“T” is a Target object, the catcher must be positioned in front of it; “L” is an avoidance object, the catcher must be placed in the position opposite to it; “J” is a distractor and should not elicit a motor response.
This graph shows the percentage of correct responses to the presentation of the three letters in each possible position in the visual field (mean values standard errors, 4 different random initial conditions for connection strengths). Each initialized network was trained for a single epoch. A correct response is given around 80% of times or more for all letters.
Figure 7 shows how the connectivity differed before, during, and after training for the shape categorization module. In the top of the figure, we examine the synaptic connections from the C1-hor-max neural layer to the S2-shape-ex layer. Initially, the connectivity is randomized (top left of Figure 7), with no designed bias. However, during training we see that various plastic synapses have strengthened, and homeostatic renormalization has ensured that the maximum synaptic strength is 1. After training, we see all of the S2-shape-ex neurons have formed just a few strong synapses with the C1-hor-max neurons. These S2-shape-ex neurons have also formed strong synaptic connections with neurons in the C1-ver-max layer, and as a result an S2-shape-ex neuron will fire for a single shape at a specific position in the retina. Above the S2-shape-ex layer, the CLA-shape classifies the various S2-shape-ex cells into three categories corresponding to the three learned shapes (bottom of Figure 7). Again, initial random connectivity does not show a designed bias for a particular learned set of synapses, but we see the final connectivity classifies nearly all S2-shape-ex neurons into one of three pools (bottom right). Thus each S2-shape-ex cell will lead to the activation of one of the three pools in CLA-what layer, which will classify shapes independently from their position on the retina (position invariance). It can also be seen from this figure that the homeostatic renormalization has converged the synaptic weights, initialized as random, to binary values, since each synapse is a an on-synapse (red pixel) or an off-synapse (blue pixel).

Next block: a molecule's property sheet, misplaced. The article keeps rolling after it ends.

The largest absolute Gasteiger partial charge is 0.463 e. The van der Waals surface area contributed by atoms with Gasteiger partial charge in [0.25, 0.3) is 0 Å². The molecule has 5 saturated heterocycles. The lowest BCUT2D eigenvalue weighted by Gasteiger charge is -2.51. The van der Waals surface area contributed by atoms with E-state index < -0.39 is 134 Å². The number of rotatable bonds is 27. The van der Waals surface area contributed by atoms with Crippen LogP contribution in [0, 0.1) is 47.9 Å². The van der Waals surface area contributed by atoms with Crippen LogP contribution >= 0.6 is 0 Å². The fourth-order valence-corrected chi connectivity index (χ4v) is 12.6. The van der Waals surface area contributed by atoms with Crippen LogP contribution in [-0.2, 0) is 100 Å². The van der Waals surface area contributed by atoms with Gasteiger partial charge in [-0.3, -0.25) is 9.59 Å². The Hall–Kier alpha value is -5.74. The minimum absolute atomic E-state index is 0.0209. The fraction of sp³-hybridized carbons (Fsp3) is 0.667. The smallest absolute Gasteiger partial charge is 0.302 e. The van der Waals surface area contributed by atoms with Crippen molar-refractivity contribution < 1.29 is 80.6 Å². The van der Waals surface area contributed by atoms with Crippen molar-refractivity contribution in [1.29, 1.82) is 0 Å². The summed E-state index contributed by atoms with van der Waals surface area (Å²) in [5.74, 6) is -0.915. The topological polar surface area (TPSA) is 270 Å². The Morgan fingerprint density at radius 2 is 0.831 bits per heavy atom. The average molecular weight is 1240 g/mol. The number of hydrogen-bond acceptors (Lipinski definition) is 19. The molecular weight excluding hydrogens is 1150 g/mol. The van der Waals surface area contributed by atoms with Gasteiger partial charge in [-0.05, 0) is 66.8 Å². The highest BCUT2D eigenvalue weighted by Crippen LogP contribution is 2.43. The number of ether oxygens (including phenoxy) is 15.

Top: unsupervised learning, connections from layer C1-hor-max to layer S2-shape-ex. Bottom: value-gated learning, connections from S2-shape-ex to CLA-shape. In each subfigure, the X-axis is the presynaptic layer, and the Y-axis is the postsynaptic layer.
Motion Detection in a Noisy Environment.